The nerra. There's actually an interesting backstory in Tales From the Infinite Staircase in which the Outlands were originally inhabited by a race known as the kamarel, but when the rilmani arose the kamarel fled into the plane of mirrors, abandoning their cities to the rilmani. Perhaps the kamarel evolved into the nerra, though 4th edition has some other interesting ideas about where the nerra came from.

The nerra originated in the 3rd edition Fiend Folio, but the rilmani are originally from the Planescape Monstrous Compendium Appendix Volume II, like the eladrins and guardinals, and they have more castes and more detail (and better illustrations) in the earlier source.

That's weird, I use the name Aeons for a different, less elfy version of Chaotic Good exemplars, very inspired by Thelema and similar forms of occultism (I forget exactly which new-age guru type, and/or medieval Gnostic prophet, proposed the idea that all true divinities were but emanations of the ultimate archetype of cosmic perfection, but somewhere in this field of study, the word Aeon was used in a very particular context, which I latched onto but good).


In Gnosticism, aeons are the servants of the true divine, dwelling in the Pleroma, while archons are the lords of the phenomenological world, the prison universe created by the Demiurge (as described in Ephesians 6:12; the archons are the "rulers" or "authorities," the "spiritual forces of evil in the heavenly places." They specifically rule over the planets, and thus astrology, so it kind of fits that the good-aligned D&D archons are associated with layers of Celestia named after the planetary spheres). I've used aeons to mean celestials who have ascended beyond the six lower Heavens to the Seventh, leaving archons behind as bodhisattvas to guide mortals to similar transcendance.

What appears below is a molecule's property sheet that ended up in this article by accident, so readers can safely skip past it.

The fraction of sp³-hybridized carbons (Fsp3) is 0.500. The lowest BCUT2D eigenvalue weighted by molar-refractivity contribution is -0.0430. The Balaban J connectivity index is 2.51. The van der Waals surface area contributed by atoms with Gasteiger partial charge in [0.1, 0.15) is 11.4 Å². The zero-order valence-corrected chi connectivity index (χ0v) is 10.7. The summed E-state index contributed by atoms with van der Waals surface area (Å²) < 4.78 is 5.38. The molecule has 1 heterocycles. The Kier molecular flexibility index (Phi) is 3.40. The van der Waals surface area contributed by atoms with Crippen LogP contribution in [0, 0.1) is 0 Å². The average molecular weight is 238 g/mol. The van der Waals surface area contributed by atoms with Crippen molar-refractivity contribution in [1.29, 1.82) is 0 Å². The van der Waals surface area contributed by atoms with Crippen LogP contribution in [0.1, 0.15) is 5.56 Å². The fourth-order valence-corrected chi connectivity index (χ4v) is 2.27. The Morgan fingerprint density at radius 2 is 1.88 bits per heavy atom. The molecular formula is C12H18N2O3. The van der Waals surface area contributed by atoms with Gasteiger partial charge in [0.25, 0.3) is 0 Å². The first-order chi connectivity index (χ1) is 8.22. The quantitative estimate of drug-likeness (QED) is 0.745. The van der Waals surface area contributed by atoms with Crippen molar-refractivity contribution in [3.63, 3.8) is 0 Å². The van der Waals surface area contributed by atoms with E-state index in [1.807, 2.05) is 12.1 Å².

In The Avatar's Handbook from Green Ronin, aeons are neutral good celestials with a nature theme.

I'm sure this is all very fascinating to some people, but to me, it seems extremely silly. I can believe in a sort of primordial uber-fiend, but having them specifically turn out to be canoloths, nycaloths, arcanoloths and so forth


The uber-fiends are the baernaloths (I've seen people use the infernals from the Epic Level Handbook as a basis for their 3rd edition stats). The canoloths, nycaloths, and so on are their creations, just as the demons and devils are. The General of Gehenna cast off the chaotic and lawful taint the yugoloths had absorbed, which became the primal larvae that were herded into the Abyss and Baator, becoming the oldest fiends (the obyriths and elder Baatorians, probably, rather than the tanar'ri or baatezu, though this is somewhat ambiguous).

it strikes me as a very childish


"The idea that one thing might be older than another thing is for babies!"

The main idea is that the primal forces of Law, Chaos, Good, and Evil are the oldest things on the Outer Planes, and they only began to blend later on. So the neutral evil, neutral good, lawful neutral, and chaotic neutral races are older than the chaotic evil, lawful evil, chaotic good, and lawful good races.

I'd assign it to some far more conceptual sort of entities, calling them Dreadlords or Dark Ones or something, and the yugoloths would probably just be cast-offs from the other two types of fiends, since they very much seem like an afterthought by comparison to them.